I would love to post all my photos but I'll stick with just a couple that I thought might be of interest.

The park has a surprising number of albino animals, particularly of Australian wildlife. Pictured here is possibly an albino kangaroo in the foreground and two albino wallabies in the background (though feel free to correct me).

Other albino animals I saw included peacocks, a magpie, a wombat (though technically he was actually cream) and even the chairs and tables in the kiosk were white!

Pictured below are a whole group of fruit bats. These were a highlight because I'd never seen these up this close before. Though you do have to be careful being this close as they have a tendency to randomly urinate in no particular direction. Seemingly no regard for hitting other fruit bats or people viewing with their spray.


This park is a great experience all round. I've never been a big fan of wildlife parks but I quite enjoyed wandering around this one. Perhaps it you're in the region you should stop by too.

It's oh so quiet...

Many people describe themselves as being 'quiet' in real life social situations but as it turns out 'quiet' is a relative term.

I describe myself as quiet in real life. However, when I tell my internet friends that I'm quiet many of them will say 'oh really, me too' thinking that they're just like me in social situations.

No you're not like me. I've never met anyone who is quiet like me. I'm so quiet it's deafening. People notice that I'm quiet within a few seconds of meeting me (apparently).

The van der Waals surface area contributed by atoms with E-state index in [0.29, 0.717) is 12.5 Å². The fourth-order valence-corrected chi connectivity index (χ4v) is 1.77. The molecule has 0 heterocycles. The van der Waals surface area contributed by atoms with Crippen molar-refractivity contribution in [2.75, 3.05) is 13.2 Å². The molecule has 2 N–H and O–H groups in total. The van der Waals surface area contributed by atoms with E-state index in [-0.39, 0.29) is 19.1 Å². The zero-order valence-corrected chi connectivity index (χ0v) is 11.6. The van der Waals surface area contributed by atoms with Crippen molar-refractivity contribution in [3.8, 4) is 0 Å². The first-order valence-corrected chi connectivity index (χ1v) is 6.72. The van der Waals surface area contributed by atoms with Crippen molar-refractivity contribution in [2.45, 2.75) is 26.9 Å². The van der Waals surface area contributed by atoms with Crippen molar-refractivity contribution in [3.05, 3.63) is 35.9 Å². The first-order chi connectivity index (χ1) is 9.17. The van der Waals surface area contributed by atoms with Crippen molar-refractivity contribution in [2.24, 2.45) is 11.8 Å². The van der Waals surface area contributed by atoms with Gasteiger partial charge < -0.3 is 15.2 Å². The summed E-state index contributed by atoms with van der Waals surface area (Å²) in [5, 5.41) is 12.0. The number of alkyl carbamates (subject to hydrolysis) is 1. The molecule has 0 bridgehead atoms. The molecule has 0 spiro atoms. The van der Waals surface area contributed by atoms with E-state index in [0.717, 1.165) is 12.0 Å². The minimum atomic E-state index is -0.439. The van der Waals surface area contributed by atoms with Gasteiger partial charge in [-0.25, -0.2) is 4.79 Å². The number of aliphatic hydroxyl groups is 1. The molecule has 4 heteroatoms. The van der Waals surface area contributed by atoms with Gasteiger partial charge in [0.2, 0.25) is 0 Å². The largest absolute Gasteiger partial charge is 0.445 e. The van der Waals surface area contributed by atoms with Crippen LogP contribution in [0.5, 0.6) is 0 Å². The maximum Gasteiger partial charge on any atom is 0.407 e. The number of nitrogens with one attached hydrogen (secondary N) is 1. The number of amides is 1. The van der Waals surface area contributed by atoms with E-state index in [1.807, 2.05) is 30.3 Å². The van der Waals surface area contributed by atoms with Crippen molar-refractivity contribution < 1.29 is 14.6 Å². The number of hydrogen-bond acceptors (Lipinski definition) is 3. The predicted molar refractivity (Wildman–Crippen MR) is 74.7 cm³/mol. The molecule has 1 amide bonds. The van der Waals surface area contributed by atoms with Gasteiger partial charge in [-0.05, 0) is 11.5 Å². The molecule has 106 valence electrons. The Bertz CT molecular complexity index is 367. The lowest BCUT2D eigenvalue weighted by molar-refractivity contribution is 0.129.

In some situations my 'quietness' even makes people feel a bit uncomfortable (I think) as the urge to talk can be quite strong - even if you'd rather not speak first. I'm quite comfortable not speaking. I'm used to my own company. I'm an artist.

I'm not good at social gatherings because I think I have a moral obligation to wait until someone has finished speaking before I talk. No doubt you probably agree. However when someone is talking to me, I listen. I'm not formulating what I'm going to say the split second this person finishes their final sentence.

Apparently others do. I get next to no time to think and respond before someone else has started speaking and I've missed my opportunity to contribute to whatever the first person was saying. Now I have to wait until the second person has finished speaking...no time to think because now the first person has started responding to what person two just said... oh dear, they're going to think I'm 'quiet'.

My brain just doesn't work like that. It isn't inspired to recall stories of past high jinx based upon whatever story is being related to me... "oh yes, how we all laughed...that reminds me of the time we..." Doesn't work like that.